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The Story of Gordon & MacPhail’s Connoisseurs Choice range on its Golden Anniversary

The ‘Connoisseurs Choice’ range was created by whisky visionary, George Urquhart, second generation of the family that still own Gordon & MacPhail.

Originally founded in 1895, Gordon & MacPhail has filled its own hand-selected casks with new-make spirit from over 100 distilleries from all over Scotland.

Against a backdrop of seismic social and political change around the world, George Urquhart decided in 1968 to go against the grain and bring whiskies to market under the Connoisseurs Choice brand in their purest form: as single malts. The whisky industry’s own metamorphosis was underway.

The first Connoisseurs Choice bottlings featured whiskies from distilleries such as Port Ellen, Strathisla, and Rosebank. The Talisker expression was on sale at the time for the princely sum of £4. Today, you can still pick up a Connoisseurs Choice Glen Keith bottled in 1968, but this bottle will cost you almost £700.

Some of these original bottlings under the distinctive black label have fabled status among whisky enthusiasts, such as the Glenugie 1963, as well as the 43-Years-Old Mortlach 1936.

Over the decades, the label has been redesigned several times and the shape of the bottle enhanced.

The growth of the Connoisseurs Choice range in the 1970s and 1980s was accelerated by George Urquhart’s annual pilgrimage to visit Italian collectors and distributors who helped to build awareness and shape the future flavour profiles of new stock being laid down for maturation. Just as his father had introduced him to the firm, so George brought in his own children. His eldest son, Ian, joined in 1967, with his younger brother, David, welcomed in 1972.

Some of the greatest ever bottlings under the Connoisseurs Choice name, were bottled in the 1980s including many from distilleries that are now lost, including so-called ‘unicorn whiskies’ such as those from Lochside, St. Magdalene, and Kinclaith.

In 1981, Michael Urquhart and his sister, Rosemary (Rankin) joined the company, completing a whole generation of siblings all working within the company, each bringing skills and valuable business experience learned elsewhere.

The Connoisseurs Choice range’s ‘Brown Labels’ were updated in 1988 by the next stage of labels, known among collectors as the ‘Map Labels’ featuring a thumbnail map of the spirit’s origin. These were superseded in 1996 with the introduction of a colour-coded background for each region.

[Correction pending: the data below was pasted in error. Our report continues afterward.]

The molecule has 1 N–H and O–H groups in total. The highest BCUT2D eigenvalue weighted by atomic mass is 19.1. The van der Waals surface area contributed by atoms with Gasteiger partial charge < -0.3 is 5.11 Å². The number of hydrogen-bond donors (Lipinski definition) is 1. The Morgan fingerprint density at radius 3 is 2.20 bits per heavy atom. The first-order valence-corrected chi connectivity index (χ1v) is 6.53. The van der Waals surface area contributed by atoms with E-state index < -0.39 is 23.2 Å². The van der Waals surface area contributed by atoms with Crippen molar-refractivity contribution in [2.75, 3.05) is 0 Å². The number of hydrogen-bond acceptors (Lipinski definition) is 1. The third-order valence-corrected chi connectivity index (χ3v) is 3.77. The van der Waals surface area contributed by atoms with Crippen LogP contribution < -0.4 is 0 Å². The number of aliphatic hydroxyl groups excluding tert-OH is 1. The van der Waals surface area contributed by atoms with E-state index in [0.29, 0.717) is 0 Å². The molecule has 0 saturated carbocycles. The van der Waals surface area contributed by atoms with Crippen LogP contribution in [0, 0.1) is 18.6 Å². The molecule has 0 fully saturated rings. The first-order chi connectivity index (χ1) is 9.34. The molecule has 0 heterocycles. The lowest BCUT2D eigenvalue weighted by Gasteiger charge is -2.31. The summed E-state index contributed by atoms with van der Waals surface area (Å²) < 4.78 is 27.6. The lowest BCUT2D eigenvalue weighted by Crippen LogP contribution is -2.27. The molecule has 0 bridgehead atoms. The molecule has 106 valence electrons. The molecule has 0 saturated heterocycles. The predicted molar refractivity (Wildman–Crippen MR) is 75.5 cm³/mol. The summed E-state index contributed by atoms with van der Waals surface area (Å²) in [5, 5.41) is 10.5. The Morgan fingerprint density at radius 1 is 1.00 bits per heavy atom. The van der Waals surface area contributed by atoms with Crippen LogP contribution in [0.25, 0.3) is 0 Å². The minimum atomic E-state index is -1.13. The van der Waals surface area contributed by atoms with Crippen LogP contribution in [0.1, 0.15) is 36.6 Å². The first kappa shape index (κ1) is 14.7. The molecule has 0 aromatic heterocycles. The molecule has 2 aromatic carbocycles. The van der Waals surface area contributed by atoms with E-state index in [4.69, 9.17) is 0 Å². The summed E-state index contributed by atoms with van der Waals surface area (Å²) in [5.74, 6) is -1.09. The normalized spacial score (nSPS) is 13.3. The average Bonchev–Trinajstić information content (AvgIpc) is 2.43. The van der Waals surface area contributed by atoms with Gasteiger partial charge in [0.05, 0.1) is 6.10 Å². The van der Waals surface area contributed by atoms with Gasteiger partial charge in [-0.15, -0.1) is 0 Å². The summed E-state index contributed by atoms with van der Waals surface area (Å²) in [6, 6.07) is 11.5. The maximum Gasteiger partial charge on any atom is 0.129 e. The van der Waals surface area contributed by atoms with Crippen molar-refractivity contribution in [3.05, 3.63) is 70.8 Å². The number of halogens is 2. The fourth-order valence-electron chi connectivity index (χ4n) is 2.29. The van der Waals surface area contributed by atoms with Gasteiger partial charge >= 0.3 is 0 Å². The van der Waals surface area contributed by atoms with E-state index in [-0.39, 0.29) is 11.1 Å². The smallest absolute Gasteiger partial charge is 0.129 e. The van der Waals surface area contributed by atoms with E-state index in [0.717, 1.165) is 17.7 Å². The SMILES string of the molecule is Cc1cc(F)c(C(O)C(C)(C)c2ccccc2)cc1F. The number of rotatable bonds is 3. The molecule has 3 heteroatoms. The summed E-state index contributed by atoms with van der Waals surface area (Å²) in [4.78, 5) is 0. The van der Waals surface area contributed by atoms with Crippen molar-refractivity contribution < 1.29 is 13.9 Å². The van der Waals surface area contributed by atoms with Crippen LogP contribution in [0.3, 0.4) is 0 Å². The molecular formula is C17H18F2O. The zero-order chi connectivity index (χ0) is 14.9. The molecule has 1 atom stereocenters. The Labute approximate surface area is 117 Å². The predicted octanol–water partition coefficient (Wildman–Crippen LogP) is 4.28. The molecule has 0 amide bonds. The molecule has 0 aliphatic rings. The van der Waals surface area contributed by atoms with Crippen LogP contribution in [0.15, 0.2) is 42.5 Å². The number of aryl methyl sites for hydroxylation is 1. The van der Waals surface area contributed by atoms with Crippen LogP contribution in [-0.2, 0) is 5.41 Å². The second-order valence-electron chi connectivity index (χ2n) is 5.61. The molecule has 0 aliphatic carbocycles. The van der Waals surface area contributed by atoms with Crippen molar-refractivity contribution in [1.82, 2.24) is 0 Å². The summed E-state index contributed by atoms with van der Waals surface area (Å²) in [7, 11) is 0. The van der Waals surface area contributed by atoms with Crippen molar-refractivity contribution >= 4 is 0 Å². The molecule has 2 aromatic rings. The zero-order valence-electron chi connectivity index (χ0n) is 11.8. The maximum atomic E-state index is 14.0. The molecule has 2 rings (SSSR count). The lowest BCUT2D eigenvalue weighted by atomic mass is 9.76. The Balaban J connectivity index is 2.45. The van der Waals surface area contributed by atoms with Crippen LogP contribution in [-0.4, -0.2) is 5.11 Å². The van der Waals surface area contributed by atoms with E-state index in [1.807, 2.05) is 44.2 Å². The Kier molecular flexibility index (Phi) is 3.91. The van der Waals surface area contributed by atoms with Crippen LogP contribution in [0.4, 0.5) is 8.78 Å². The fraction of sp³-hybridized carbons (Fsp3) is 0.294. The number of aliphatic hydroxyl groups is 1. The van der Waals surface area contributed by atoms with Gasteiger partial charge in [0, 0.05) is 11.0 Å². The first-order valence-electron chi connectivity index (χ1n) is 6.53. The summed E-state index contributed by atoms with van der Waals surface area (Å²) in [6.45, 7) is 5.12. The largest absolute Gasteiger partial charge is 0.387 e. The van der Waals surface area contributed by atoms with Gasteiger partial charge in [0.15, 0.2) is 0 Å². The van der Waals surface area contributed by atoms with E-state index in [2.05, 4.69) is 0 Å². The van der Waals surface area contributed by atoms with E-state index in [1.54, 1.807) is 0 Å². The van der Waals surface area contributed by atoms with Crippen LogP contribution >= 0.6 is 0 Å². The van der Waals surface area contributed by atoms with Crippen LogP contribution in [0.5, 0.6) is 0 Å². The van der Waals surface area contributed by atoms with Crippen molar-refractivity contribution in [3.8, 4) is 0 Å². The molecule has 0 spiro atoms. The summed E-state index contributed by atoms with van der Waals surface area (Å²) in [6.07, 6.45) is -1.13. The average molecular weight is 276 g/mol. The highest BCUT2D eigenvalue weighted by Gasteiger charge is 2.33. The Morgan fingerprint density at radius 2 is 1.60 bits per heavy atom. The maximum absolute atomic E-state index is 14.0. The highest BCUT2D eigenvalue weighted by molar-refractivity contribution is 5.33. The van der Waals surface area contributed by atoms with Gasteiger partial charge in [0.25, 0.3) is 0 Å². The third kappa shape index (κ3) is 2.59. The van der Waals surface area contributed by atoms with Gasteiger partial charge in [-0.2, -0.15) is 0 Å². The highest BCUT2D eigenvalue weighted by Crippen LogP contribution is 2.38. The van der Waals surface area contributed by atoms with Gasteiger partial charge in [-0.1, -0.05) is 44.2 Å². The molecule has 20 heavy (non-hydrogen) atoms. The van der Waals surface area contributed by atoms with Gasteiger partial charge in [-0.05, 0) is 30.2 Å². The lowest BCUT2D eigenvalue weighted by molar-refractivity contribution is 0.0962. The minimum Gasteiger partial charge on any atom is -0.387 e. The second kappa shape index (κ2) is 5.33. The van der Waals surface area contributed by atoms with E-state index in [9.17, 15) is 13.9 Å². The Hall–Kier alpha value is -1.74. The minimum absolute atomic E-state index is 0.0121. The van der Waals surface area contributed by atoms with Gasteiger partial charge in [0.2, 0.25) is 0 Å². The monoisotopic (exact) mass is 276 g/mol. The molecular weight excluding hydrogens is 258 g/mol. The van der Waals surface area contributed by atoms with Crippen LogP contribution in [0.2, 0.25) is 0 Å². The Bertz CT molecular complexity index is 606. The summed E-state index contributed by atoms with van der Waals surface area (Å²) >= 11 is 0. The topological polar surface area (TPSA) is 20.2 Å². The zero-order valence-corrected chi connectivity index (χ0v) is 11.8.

Earlier this year, to mark the 50th Anniversary, the range received its latest reincarnation. Each bottle now details the whisky’s provenance and maturation in detail, aligned with the modern consumer’s thirst for information. The most recent launch in August 2018 saw the range enhanced by a collection of special Connoisseurs Choice whiskies, each aged 30 Years Old or more, each presented in decanter-style bottle and each available in wooden presentation box.

Since 1968, almost 100 distilleries have been featured as part of the Connoisseurs Choice range, with over 2,000 individual bottlings. In 2018 alone, 100 new Connoisseurs Choice expressions have come to market.

George’s legacy comes into particular focus when the facts and figures are investigated. In 1968 the total export value of all single malt Scotch was less than £3million. Last year the equivalent figure had grown to more than £1.1 billion.

Gordon & MacPhail’s Director of Prestige, Stephen Rankin, a member of the fourth generation of the Urquhart family, “I’m sure my grandfather, George, would be immensely proud of how the category he pioneered continues to grow and positively affect the Scottish economy. He’d also love the fact that members of the family still play active roles in helping to shape the next fifty years of the range he created.“

Connoisseurs Choice has been exported to more than 60 countries around the world and continues to showcase the rich diversity in flavour profiles, from the smoky malts from Islay to the floral and mellow notes associated with Speyside drams.

“Over the years,” adds Stephen, “it has been fascinating to see how appetites have changed in different parts of the world and it’s an ongoing challenge to predict what’s going to be most popular ten years and more from now. It’s rewarding to know that collectors and whisky enthusiasts all over the globe are keeping an eye on new bottlings such as the recently released Connoisseurs Choice Glen Elgin 1997 which sold out almost instantly. They’re trying to spot which whiskies will become superstars in decades to come.”

So have a look in the attic and under the stairs. If you find an iconic Ardbeg 1974 from Connoisseurs Choice, you’ve found a piece of history - and an iconic dram.